Is it possible to extract the molecular kinetic energy from a system directly (without the use of a heat engine / temperature gradient) and convert that to another form of energy, such as electricity, or perform useful work?
Similar questions have been asked before:
- Extracting heat energy from a material
- Can you extract energy from "hot" things without a temperature differential?
However, I find the answers slightly lacking. They rest on one of two assumptions:
- that the asker wants to transfer the heat away through a heat engine; or
- that the Second Law of Thermodynamics applies to all systems in all situations — my understanding of thermodynamics (albeit rather limited) says that these laws are statistical properties that are true en masse, but not absolute laws of nature in the sense that they apply to all systems for arbitrarily short amounts of time.
Even if my understanding of the second law is incorrect, I don't understand why we can't extract heat energy from an object without a temperature gradient by placing it under certain conditions. For example, heat transfer via infrared radiation could be extracted from a gas of any temperature, placed in a glass sphere and isolated from the environment via a vacuum chamber:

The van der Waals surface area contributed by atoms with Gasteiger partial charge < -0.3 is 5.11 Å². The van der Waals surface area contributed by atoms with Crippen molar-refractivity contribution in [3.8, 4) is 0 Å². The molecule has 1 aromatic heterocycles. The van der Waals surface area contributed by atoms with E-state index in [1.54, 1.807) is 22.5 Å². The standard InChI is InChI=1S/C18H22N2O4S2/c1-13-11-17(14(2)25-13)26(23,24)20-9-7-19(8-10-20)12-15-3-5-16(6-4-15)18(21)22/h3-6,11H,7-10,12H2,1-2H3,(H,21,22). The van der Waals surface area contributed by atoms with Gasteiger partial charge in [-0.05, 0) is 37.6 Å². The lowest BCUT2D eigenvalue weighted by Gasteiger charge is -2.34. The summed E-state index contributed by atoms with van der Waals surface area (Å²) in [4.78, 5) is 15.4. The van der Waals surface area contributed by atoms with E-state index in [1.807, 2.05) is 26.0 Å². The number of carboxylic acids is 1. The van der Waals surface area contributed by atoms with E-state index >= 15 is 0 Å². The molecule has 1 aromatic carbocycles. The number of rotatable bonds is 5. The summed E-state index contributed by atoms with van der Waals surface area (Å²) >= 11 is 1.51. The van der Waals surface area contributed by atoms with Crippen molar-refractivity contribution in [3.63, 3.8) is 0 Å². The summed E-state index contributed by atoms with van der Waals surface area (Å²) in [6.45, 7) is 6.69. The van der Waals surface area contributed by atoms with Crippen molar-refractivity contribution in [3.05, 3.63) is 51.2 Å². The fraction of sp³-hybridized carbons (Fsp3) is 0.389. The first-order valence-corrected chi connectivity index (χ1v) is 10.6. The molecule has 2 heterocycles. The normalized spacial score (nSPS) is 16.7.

The gas would slowly radiate its heat through the glass to the ambient container housing the vacuum, and solar panels lining this surface could feasibly collect this energy.
Note that this isn't a question about efficiency; I'm not concerned with how efficient this particular setup would be. It seems that if it works at all, one would be extracting thermal energy from an object without a heat engine.